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Paulo Caputo Expect External Events to Hit Your Investment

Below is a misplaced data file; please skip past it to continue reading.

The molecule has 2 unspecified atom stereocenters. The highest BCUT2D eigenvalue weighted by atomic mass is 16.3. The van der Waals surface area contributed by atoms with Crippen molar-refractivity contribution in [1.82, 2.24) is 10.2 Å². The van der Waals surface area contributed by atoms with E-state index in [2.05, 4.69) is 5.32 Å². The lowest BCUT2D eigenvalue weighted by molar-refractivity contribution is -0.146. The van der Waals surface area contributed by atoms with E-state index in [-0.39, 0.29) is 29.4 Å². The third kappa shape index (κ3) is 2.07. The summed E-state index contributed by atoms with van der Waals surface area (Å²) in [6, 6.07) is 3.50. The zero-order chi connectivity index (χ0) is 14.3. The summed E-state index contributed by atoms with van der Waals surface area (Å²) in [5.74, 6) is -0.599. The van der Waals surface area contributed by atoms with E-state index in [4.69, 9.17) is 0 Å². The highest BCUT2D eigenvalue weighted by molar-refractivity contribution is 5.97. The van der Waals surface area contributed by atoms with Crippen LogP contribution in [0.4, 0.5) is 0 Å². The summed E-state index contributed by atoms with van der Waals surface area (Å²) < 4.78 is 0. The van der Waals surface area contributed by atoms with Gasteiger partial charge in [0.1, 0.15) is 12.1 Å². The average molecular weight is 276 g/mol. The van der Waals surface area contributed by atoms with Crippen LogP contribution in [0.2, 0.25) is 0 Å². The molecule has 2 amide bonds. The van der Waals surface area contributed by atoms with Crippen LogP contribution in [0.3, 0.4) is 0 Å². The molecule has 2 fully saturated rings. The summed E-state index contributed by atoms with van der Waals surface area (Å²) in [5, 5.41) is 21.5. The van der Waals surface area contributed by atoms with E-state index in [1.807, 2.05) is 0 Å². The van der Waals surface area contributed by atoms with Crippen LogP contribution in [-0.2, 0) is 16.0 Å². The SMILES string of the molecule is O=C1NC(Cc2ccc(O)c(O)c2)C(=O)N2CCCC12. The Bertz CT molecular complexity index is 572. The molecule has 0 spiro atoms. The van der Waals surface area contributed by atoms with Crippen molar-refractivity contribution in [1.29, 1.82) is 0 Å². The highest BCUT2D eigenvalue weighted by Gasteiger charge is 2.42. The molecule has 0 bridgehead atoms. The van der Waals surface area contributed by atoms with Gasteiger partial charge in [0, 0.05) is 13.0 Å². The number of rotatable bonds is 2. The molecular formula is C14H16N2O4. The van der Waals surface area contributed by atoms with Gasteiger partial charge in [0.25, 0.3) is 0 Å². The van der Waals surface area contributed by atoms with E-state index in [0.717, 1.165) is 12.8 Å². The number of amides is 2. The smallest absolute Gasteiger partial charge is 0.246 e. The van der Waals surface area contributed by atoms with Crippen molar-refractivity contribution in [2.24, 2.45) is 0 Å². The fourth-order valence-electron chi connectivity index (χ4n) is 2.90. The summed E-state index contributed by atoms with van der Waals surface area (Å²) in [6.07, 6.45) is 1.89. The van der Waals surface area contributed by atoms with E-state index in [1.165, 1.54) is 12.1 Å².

Paulo Lydijusse CaputoÂ is pursuingÂ anÂ MBA atÂ McGill UniversityÂ (Canada) with a concentration in global leadership and strategy. After graduating with a bachelor of economics fromÂ Faculdades de CampinasÂ in Brazil, Paulo worked for five years atÂ Cyrela Brazil Realty, the largest real estate company inÂ SouthÂ America, acting as a regional controller in his last role. Paulo then spent a summer launchingÂ Uberâ€™sÂ operations inÂ Belo HorizonteÂ (sixth largest city in Brazil)Â before co-foundingÂ Baanko, a social enterprise with the objective of supporting and scalingÂ social-impact businesses in Brazil. At Baanko, Paulo developed an in-house business methodology framed around andÂ alignedÂ with the United Nationâ€™sÂ Sustainable Development GoalsÂ (SDGs).Â Paulo is interested in pursuing careers in scalable technologies and impactful industries,Â with particular focusÂ onÂ AI and entertainment.Â His personal interests include tennis, outdoor activities, coffee-brewing methods and barbecuing. He is theÂ executiveÂ president of McGillâ€™s Desautels Faculty of ManagementÂ One World One CultureÂ Club and was recently awarded with theÂ Mandri-Muggenburg Family MBA Leadership Award.Â Â â€œI really believe in giving back and this is something that I learned since the beginning of my career. For me, this is part of it so call on me for whatever you need and whenever you need it.â€ Paulo Caputo Â Worst investment ever Property insider buys discounted home from his employer real estate firm Around seven years ago Paulo experienced what he called a â€œreal failâ€, meaning in terms of investing, it was not a case in which he could find a way through to recover or minimize his losses. This one was â€œcriticalâ€. While he was working for Cyrela, the largest real estate operator in South America offered staff the opportunity to invest in one of its apartments, under apparently favorable conditions. Cyrela offered to waive all commercial, marketing and transactional fees, which meant a discount on the apartmentâ€™s face value of around 17-20% off the face value of each apartment. In Brazil, to buy a residential property, during the construction period, you only need to pay 30% of the price, then you hand over the remaining 70% after the vendor hands over the key. So lenders give you credit and you pay off the mortgage to them. His focus on all the shiny parts of the deal blinded him to the bigger picture Paulo liked the idea because he felt he was an industry insider who knew exactly what to do. Also, the apartment was conveniently located, so he felt confident about finding potential buyers. His idea was to sell the unit during its construction period, thereby being both an early investor and an early seller. He also felt confident he was investing in something that was valuable at the time and that it would generate a great return. Somewhat focusing on all the good points and so touched by a fair measure confirmation bias, he was expecting to easily find someone to buy , that he would know exactly the right time to exit the unit, and that he would the right price he wanted for it. But things did not pan out that way. Adding to his early excitement was that he was investing in a product that was part of his life, because he was working for the company that was building and selling it. He admitted that social validation was also component of the decision. He really believed in an operation that he was working for and that nothing could go wrong. Reality bites as government crisis darkens market But the political economy of South America, particularly Brazilâ€™s, is always a roller coaster of volatility and Paulo got hit in one of its swings downward, the first episode of declining fortune for the previous government. He explained that investments in real estate involve a very high-end product. So it is high on the chain of products people can buy in their lives. A home is not something you buy every day and it is an item highly vulnerable to outside events, political, economic, and social. Apartments are the last thing Brazilians want to buy at this time So, Paulo tried to sell his apartment several times, involving the entire Cyrela sales force, all of whom he knew and were friends with. But, liquidity in the housing market was frozen. It was not a problem of the product or a problem of the price. It was just that people were averse to taking on a new home. He said when there is such a blip in the political and economic cycle, most people are not going to take on such risk. So buyers wait for the recovery, and in real estate, at least in Brazil, property is a product that is first to be hit, and the last one to recover. So before any buyers are ready again, everything needs to be back on track before you can start to resell apartments or other high-end products. So either you are ready to be comfortable for the long period that you are exposed or you have to cash out completely. Investor forced to sell property back to his employer at a loss Paulo eventually sold the apartment back to Cyrela at a big loss because he was unable to find another buyer. So of the saving he was offered at the beginning, he paid around twice or triple that amount when he exited the investment. Â Some lessons Operating a business and investing in a business are completely different. Paolo really thought that because he was inside a real estate company, had worked in many areas of it, and that he really knew the business, that he would be investor in that business. The signals the market sends are vastly dissimilar from the signs you can read from the inside of a business structure. As a buyer, one can only see a narrow part of the entire picture. Dig deeper if your bias and marketing departments are telling something is good. Investors can really be influenced by explicit and implicit influences. They are always being hit with different messages sent by the market of the people promoting an investment. In Pauloâ€™s case, Cyrela invested a lot in promotions to employees, emphasizing how the discount would make buying one of their apartments a good investment, as were his peers and bosses, who were always sending positive signs that fueled his own confirmation bias â€“ what he was expecting to hear. It is very difficult at such times to see any red flags about possible negative impacts. Talk with people who do not stand to benefit from your potential loss. Talk to people outside the deal, who never bought an apartment, never heard about a stock that you are you trying to buy or sell, and try to explain the business to them. Their probably very good questions will make you think more deeply about what youâ€™re getting involved in. â€œIâ€™m not saying donâ€™t invest, butÂ just sayingÂ try a different path.â€Â Â Paulo CaputoÂ Â Be aware and look for details about potential harmful impacts or events. Paulo never considered that the economic or political context would be so tough on the investment he was making. Not only that, he neither entered his mind nor his decision-making process. Sometimes such impacts can be related to the federal government, sometimes even local government, can have enormous impact on the performance of any impact. Â â€œI think more and more that failure is a part of any success â€¦ now I can see from a completely different spectrum.â€ Paulo Caputo Â Andrewâ€™s takeaways Make sure you understand the characteristics of the sector that youâ€™re investing in. Something very important to remember is whether the sector youâ€™re investing in is a consumer staple or a consumer discretionary item, in terms of sector classification. The whole point of the discretionary sector is that it comprises products that are not used or needed every day, and therefore consumers can delay buying them. These are items such as a car, a house, a condo, even a TV. The difference between discretionary and staple items, such as coffee, or food, is that the latter are those that people keep buying even when there is a recession, although they may go down a bit. But when the economy has a hard time, it is discretionary items that really get hurt. Always be aware of external factors. Investors often forget about external factors. Everything was right about Pauloâ€™s investment. He was working for the company, he had good information, it was a good product, he believed in it, other people around him were making money on it. If things didnâ€™t go sour in the economy or the political situation, Paulo would probably have made a good return. But when external factors hit, they can have a massive impact on your investment and can even wipe you out, especially because they are so often events that you cannot possibly predict will happen. Collated from Andrewâ€™s My Worst Investment Ever series, the six main categories of mistakes made by interviewees, starting from the most common, are: Failed to do their own research Failed to properly assess and manage risk Were driven by emotion or flawed thinking Misplaced trust Failed to monitor their investment Invested in a start-up company So how do you deal with external factors? Manage your risk and diversify. Andrew suggests to Paulo that the common mistake he was talking about was No. 2: Failed to properly assess and manage risk. Paulo probably assessed the risk quite well but as far as managing the risk, that is a different activity. Paulo may have liked this particular investment, but the problem that most people have is that they put a lot of their money into a particular investment. So, theyâ€™re not managing the risk of their overall portfolio. If this was 5% or 10% of the money that Paulo were investing, then he probably could have found a way to work around it and stay with it for a longer time, or he could have just cut his losses without much damage. But particularly when weâ€™re young, itâ€™s hard to diversify, because we donâ€™t have the capital to do that. Donâ€™t be driven by emotion or flawed thinking. Paulo was surrounded by people that were confirming his investment. Being surrounded however is a little different to common confirmation bias, which is that people go out looking around the internet or around brokers or other people to try to find people who agree with their idea. But here Paulo was surrounded by people who agreed, and some of them had made money over the years doing this type of thing. So it was not a case perhaps of them being misleading, there was just no one talking about how it could all go wrong. Â Actionable advice Surround yourself with people that can challenge your thoughts and your assumptions, and you can learn from them every time. Talk with people that you trust and that can provide you with good feedback about your reasoning and can challenge your assumptions. Â No. 1 goal for next the 12 months After his first MBA year at McGill, Paulo wants to do an exchange stint in China. McGill has many partnerships with universities in China and he is fascinated by Asia. His main focus is to keep striving for better understanding of AI to be well positioned for the future. Â Parting words Despite any failure, donâ€™t stop, be resilient, know what you want and strive for it. â€œThere is no path with only success and winningÂ â€¦(Losing) isÂ part of the game. So play the game, bring yourÂ â€˜A gameâ€™â€¦ andÂ inÂ the end,youâ€™re going to win.â€Â Â You can also check out Andrewâ€™s books How to Start Building Your Wealth Investing in the Stock Market My Worst Investment Ever 9 Valuation Mistakes and How to Avoid Them Transform Your Business with Dr.Demingâ€™s 14 PointsÂ Â Connect with Paulo Caputo LinkedIn Instagram EmailÂ Connect with Andrew Stotz astotz.comÂ LinkedIn FacebookÂ Instagram TwitterÂ YouTube My Worst Investment Ever PodcastÂ